Join Entrepreneur’s side hustle expert Kim Perell as she discusses the most profitable businesses you can start right now and how you can do it with little or no money.

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As we battle through the pandemic, so many of us are looking for additional sources of money, including starting our own side hustles. But how do you get started and do you need a lot of money to get one up and running?

Join Entrepreneur’s side hustle expert, Kim Perell, who will tell you the most profitable side hustles you can start right now  — and how you can do it with little or no money. During this fast-paces session, you will learn:

  • Practical ways to start your side hustle with little to no money
  • How to validate market demand for your product and/or service
  • Free resources you can use to launch your side hustle
  • Problem-solving tactics for the most common obstacles

Register Now

Kim Perell is an award-winning entrepreneur, bestselling author, tech CEO and angel investor. She has repeatedly made headlines

An Airbus SE A321-211 aircraft, operated by Delta Air Lines Inc., flies into San Diego International Airport (SAN) in San Diego, California, U.S., on Monday, April 27, 2020.

Bing Guan | Bloomberg via Getty Images

Delta Air Lines plans to continue adding flights throughout the summer but executives remain cautious about adding flights after the peak summer season.

The Atlanta-based carrier expects to add around 1,000 flights a day in July and a similar number in August, CEO Ed Bastian said in shareholder call on Thursday. Its August domestic capacity would still be down between 55% and 60% from normal levels, he said. Delta earlier this month said its capacity in the second quarter was down 85% from a year ago.

After adding flights, Delta plans to “take a pause, and we’ll see how demand looks post-Labor Day before we decide to add further domestic flights back,” Bastian said.

Air travel has been ticking higher as the peak late-spring and summer travel season gets into full swing but the impact of the pandemic has been deep and demand is a fraction of normal levels.

An average of 415,135 people were screened at U.S. airports in the first 16 days of

Email is a popular technology in part because it doesn’t matter what service you use: A Gmail user can send a message to someone with a Yahoo account and vice versa. Yet when it comes to sending cash on the Internet, services are fractured. A Venmo user can’t send money to someone using Cash App or Zelle, and nor can you can use a bank’s website to send money to those apps.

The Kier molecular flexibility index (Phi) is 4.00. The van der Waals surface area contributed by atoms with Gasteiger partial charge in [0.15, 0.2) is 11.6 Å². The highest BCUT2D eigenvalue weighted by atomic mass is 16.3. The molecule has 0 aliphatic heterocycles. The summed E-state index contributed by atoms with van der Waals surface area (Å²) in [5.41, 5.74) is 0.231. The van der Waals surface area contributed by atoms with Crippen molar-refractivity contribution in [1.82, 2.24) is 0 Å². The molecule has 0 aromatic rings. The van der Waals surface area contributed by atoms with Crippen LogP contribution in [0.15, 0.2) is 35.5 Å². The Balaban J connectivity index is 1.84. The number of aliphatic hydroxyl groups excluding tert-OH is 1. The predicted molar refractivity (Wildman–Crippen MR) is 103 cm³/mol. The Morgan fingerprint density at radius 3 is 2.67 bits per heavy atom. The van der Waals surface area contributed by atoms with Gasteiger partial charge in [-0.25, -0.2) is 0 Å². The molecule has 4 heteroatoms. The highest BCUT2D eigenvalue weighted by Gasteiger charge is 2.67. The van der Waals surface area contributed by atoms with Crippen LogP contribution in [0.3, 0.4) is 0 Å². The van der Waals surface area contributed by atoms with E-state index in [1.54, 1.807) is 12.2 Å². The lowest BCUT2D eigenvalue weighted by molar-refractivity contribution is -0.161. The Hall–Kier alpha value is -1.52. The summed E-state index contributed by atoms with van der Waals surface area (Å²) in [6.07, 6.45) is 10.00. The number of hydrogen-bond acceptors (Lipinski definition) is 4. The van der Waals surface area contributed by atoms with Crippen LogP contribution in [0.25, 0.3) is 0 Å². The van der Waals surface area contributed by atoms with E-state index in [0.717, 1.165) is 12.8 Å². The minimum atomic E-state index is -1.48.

That’s why a new service called PayID is intriguing. Launched by a coalition led by the cryptocurrency company Ripple, PayID offers consumers the equivalent of an email address—a distinct easy-to-read ID that works with any service provider.

Ripple announced the service on Thursday, touting that it has 40 partners and over 100 million potential users, and encouraging people to sign up at PayID.org.

In theory, this could be a game-changer. It means I could create an ID such as Jeff$Roberts, and one day use it receive transactions from banks, PayPal, Western Union or even a Bitcoin wallet.

The reality, unsurprisingly, is a little more complicated.

Ripple has dozens of partners, including Bitcoin wallet provider BitPay and a privacy-focused browser called Brave, but none of them are …

Good morning, Data Sheet readers. Tech writer Danielle Abril here filling in for Adam. 

I’ve been watching the growing number of tech companies and CEOs publicly denouncing racial injustice and offering their support for the black community. Most top leaders seem to understand that the time for change is now. And in the tech industry, much change is desperately needed. 

But when all the public outrage has died down, one important question remains: How many companies will actually follow through with their promises of change?

Sundar Pichai, CEO of Google’s parent company, Alphabet, has sent two emails to his employees expressing his support for racial equity. The first one came a couple of weeks ago after the rise of nationwide protests following the death George Floyd, a black Minneapolis resident who was killed by a white police officer kneeling on his neck. 

In that email, Pichai said that he recognized that the “black community is hurting” and announced a $12 million corporate donation that would go to organizations that address racial inequities. He also said that recent events “reflect deep structural challenges” and promised to develop initiatives and product ideas to support “long-term solutions,” without providing much detail. 

On Wednesday, …